John’s previous body of work is a homage to Cindy Sherman. Sherman captures moments in time that tell a filmic story through photographs that give the impression of being individual film stills. In this way she is suggesting a scene of chronological order. She has been very methodical about placing props, controlling lighting and reconstructing her identity for each shot, as her pictures are always self-portraits. In the words of Ansel Adams ‘You don’t take a photograph you make it’.
John uses family members in his work. This allows him to use models who are both willing and patient to pose time and again. At present, John is working with film rather than digital, as this is similar to the way Sherman worked, particularly on ‘Untitled Film Stills’ in 1977.
John’s homage to her work is further developed by his use of his own family in his photographs. This has expanded his interest to investigating and analysing the different individual personalities in his family, in a similar way to Sherman’s idea of representing different stereotypes in her images.
John Mullaney ‘Untitled Still’s’ 2015
Cindy Sherman ‘Untitled Film Still’s’ 1977.
John Mullaney, ‘Hidden in Plain Sight’ 2014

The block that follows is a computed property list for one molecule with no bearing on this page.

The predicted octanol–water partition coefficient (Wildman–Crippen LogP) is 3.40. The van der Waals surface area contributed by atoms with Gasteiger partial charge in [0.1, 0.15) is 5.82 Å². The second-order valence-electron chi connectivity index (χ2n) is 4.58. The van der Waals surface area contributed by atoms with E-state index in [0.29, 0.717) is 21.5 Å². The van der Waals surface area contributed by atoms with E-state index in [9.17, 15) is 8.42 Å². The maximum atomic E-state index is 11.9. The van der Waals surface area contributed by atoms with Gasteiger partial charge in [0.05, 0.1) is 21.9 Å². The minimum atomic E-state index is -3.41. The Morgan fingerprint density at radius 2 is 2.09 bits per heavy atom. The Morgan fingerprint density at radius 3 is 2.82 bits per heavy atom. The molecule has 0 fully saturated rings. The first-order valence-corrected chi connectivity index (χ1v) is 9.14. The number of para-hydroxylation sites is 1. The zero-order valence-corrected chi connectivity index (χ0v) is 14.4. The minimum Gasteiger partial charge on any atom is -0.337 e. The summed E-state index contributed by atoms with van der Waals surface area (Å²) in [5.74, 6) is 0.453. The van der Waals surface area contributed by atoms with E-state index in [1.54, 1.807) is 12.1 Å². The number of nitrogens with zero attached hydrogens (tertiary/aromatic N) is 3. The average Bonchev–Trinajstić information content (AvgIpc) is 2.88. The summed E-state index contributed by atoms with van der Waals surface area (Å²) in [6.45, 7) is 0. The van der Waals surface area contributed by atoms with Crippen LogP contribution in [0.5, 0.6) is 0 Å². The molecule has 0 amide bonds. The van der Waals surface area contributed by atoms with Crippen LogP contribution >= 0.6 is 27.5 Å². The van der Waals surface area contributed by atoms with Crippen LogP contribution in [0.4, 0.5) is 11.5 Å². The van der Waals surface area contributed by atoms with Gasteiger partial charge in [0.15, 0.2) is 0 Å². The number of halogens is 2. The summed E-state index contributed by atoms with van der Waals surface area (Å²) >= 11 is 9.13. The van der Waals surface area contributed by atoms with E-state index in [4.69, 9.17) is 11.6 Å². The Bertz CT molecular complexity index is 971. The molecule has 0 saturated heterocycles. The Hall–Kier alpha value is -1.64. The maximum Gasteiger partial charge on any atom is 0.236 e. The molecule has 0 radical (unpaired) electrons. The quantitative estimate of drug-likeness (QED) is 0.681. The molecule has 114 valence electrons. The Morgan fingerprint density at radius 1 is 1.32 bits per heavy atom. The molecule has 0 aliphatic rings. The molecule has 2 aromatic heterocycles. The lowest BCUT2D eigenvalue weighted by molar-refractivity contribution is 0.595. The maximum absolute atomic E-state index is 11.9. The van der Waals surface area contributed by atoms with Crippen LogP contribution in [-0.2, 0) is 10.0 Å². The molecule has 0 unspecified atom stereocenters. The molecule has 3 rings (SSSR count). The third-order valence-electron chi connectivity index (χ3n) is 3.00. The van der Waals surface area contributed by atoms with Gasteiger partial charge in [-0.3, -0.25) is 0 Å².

These two images show figures from the Berkeley Building in Armada Way. They are part of a series called Hidden in Plain Sight that show unnoticed, historical, architectural features from the three towns of Plymouth. One image shows a set of Greek Gods and the other an ARP Fire Warden from WWII, both features on the 1950s building.
John Mullaney ‘Fire Warden’ 2014
The image of the Fire Warden has brought him ‘into the light’, moving him from his hidden home on the corner of the building to the centre of the frame. It shows details that are not easily seen when viewing the figure from the street. The combination of the images reinforces the status of the Fire Warden, showing him how the architects placed him on an equal status with the Gods.
John Mullaney ‘The Gods’ 2014
The image of the Gods utilises the evergreen palm trees to show how architectural features can be permanently obscured, changing the architect’s original vision for the building.